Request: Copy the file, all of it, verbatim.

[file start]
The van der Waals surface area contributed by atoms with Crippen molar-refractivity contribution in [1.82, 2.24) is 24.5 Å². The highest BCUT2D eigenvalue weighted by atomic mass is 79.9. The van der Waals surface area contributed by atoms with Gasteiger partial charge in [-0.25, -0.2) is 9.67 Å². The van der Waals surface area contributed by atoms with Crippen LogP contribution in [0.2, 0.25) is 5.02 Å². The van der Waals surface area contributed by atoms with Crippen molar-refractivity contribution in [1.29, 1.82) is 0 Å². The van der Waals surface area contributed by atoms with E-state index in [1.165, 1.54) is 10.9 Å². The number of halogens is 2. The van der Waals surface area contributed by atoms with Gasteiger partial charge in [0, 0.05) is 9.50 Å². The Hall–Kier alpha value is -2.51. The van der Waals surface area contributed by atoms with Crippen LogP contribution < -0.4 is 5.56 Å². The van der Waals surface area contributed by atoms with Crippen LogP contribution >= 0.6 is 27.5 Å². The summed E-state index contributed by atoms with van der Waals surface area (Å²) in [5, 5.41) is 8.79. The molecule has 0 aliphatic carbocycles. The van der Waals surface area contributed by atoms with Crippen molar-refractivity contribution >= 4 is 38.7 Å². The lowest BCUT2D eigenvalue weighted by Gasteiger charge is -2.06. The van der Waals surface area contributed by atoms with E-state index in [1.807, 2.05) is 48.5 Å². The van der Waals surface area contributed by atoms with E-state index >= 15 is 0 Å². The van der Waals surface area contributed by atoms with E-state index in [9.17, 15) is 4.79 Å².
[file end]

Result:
The van der Waals surface area contributed by atoms with Crippen molar-refractivity contribution in [1.82, 2.24) is 24.5 Å². The highest BCUT2D eigenvalue weighted by atomic mass is 79.9. The van der Waals surface area contributed by atoms with Gasteiger partial charge in [-0.25, -0.2) is 9.67 Å². The van der Waals surface area contributed by atoms with Crippen LogP contribution in [0.2, 0.25) is 5.02 Å². The van der Waals surface area contributed by atoms with Crippen molar-refractivity contribution in [1.29, 1.82) is 0 Å². The van der Waals surface area contributed by atoms with E-state index in [1.165, 1.54) is 10.9 Å². The number of halogens is 2. The van der Waals surface area contributed by atoms with Gasteiger partial charge in [0, 0.05) is 9.50 Å². The Hall–Kier alpha value is -2.51. The van der Waals surface area contributed by atoms with Crippen LogP contribution < -0.4 is 5.56 Å². The van der Waals surface area contributed by atoms with Crippen LogP contribution >= 0.6 is 27.5 Å². The summed E-state index contributed by atoms with van der Waals surface area (Å²) in [5, 5.41) is 8.79. The molecule has 0 aliphatic carbocycles. The van der Waals surface area contributed by atoms with Crippen molar-refractivity contribution >= 4 is 38.7 Å². The lowest BCUT2D eigenvalue weighted by Gasteiger charge is -2.06. The van der Waals surface area contributed by atoms with E-state index in [1.807, 2.05) is 48.5 Å². The van der Waals surface area contributed by atoms with E-state index >= 15 is 0 Å². The van der Waals surface area contributed by atoms with E-state index in [9.17, 15) is 4.79 Å².